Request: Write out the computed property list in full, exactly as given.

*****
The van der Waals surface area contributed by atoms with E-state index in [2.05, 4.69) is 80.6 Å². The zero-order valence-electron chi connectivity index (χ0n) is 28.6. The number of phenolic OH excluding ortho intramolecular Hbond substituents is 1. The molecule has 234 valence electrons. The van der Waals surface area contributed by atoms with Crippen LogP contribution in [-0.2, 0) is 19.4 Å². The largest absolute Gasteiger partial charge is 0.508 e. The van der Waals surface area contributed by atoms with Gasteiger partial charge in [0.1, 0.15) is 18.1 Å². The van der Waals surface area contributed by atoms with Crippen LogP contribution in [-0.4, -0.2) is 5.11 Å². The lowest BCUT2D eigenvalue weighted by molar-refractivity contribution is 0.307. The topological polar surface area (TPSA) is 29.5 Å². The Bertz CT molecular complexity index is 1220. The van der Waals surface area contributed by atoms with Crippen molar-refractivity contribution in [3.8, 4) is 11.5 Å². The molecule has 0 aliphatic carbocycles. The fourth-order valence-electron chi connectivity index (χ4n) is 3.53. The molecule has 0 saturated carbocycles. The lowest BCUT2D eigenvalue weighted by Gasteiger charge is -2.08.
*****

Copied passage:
The van der Waals surface area contributed by atoms with E-state index in [2.05, 4.69) is 80.6 Å². The zero-order valence-electron chi connectivity index (χ0n) is 28.6. The number of phenolic OH excluding ortho intramolecular Hbond substituents is 1. The molecule has 234 valence electrons. The van der Waals surface area contributed by atoms with Crippen LogP contribution in [-0.2, 0) is 19.4 Å². The largest absolute Gasteiger partial charge is 0.508 e. The van der Waals surface area contributed by atoms with Gasteiger partial charge in [0.1, 0.15) is 18.1 Å². The van der Waals surface area contributed by atoms with Crippen LogP contribution in [-0.4, -0.2) is 5.11 Å². The lowest BCUT2D eigenvalue weighted by molar-refractivity contribution is 0.307. The topological polar surface area (TPSA) is 29.5 Å². The Bertz CT molecular complexity index is 1220. The van der Waals surface area contributed by atoms with Crippen molar-refractivity contribution in [3.8, 4) is 11.5 Å². The molecule has 0 aliphatic carbocycles. The fourth-order valence-electron chi connectivity index (χ4n) is 3.53. The molecule has 0 saturated carbocycles. The lowest BCUT2D eigenvalue weighted by Gasteiger charge is -2.08.